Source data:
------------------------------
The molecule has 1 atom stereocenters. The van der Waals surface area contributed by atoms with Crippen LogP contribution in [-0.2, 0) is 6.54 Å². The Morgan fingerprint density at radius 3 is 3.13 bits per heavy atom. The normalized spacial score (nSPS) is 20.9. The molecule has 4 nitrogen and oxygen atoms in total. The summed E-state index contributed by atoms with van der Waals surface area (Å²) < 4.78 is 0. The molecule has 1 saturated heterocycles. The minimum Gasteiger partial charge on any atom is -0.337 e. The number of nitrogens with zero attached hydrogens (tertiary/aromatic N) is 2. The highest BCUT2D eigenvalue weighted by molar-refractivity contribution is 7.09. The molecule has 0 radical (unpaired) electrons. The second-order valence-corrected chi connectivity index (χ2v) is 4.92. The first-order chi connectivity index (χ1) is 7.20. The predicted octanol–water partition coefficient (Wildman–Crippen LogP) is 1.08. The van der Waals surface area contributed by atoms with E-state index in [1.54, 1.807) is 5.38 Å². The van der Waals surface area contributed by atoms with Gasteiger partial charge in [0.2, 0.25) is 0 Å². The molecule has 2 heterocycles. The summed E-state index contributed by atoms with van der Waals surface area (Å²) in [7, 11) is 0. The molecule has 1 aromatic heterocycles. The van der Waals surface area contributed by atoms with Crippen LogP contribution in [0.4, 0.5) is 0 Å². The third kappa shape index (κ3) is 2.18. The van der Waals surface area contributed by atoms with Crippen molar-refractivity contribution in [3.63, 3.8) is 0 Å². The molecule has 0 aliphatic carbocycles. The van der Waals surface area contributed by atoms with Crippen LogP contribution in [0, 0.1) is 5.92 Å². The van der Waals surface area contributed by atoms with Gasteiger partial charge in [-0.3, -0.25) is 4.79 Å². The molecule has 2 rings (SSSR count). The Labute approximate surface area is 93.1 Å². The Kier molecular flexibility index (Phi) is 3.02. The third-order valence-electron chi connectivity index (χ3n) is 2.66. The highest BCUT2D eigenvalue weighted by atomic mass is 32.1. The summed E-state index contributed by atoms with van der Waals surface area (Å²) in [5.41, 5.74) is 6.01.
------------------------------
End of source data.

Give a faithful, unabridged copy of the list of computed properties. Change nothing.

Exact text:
The molecule has 1 atom stereocenters. The van der Waals surface area contributed by atoms with Crippen LogP contribution in [-0.2, 0) is 6.54 Å². The Morgan fingerprint density at radius 3 is 3.13 bits per heavy atom. The normalized spacial score (nSPS) is 20.9. The molecule has 4 nitrogen and oxygen atoms in total. The summed E-state index contributed by atoms with van der Waals surface area (Å²) < 4.78 is 0. The molecule has 1 saturated heterocycles. The minimum Gasteiger partial charge on any atom is -0.337 e. The number of nitrogens with zero attached hydrogens (tertiary/aromatic N) is 2. The highest BCUT2D eigenvalue weighted by molar-refractivity contribution is 7.09. The molecule has 0 radical (unpaired) electrons. The second-order valence-corrected chi connectivity index (χ2v) is 4.92. The first-order chi connectivity index (χ1) is 7.20. The predicted octanol–water partition coefficient (Wildman–Crippen LogP) is 1.08. The van der Waals surface area contributed by atoms with E-state index in [1.54, 1.807) is 5.38 Å². The van der Waals surface area contributed by atoms with Gasteiger partial charge in [0.2, 0.25) is 0 Å². The molecule has 2 heterocycles. The summed E-state index contributed by atoms with van der Waals surface area (Å²) in [7, 11) is 0. The molecule has 1 aromatic heterocycles. The van der Waals surface area contributed by atoms with Crippen LogP contribution in [0.4, 0.5) is 0 Å². The third kappa shape index (κ3) is 2.18. The van der Waals surface area contributed by atoms with Crippen molar-refractivity contribution in [3.63, 3.8) is 0 Å². The molecule has 0 aliphatic carbocycles. The van der Waals surface area contributed by atoms with Crippen LogP contribution in [0, 0.1) is 5.92 Å². The van der Waals surface area contributed by atoms with Gasteiger partial charge in [-0.3, -0.25) is 4.79 Å². The molecule has 2 rings (SSSR count). The Labute approximate surface area is 93.1 Å². The Kier molecular flexibility index (Phi) is 3.02. The third-order valence-electron chi connectivity index (χ3n) is 2.66. The highest BCUT2D eigenvalue weighted by atomic mass is 32.1. The summed E-state index contributed by atoms with van der Waals surface area (Å²) in [5.41, 5.74) is 6.01.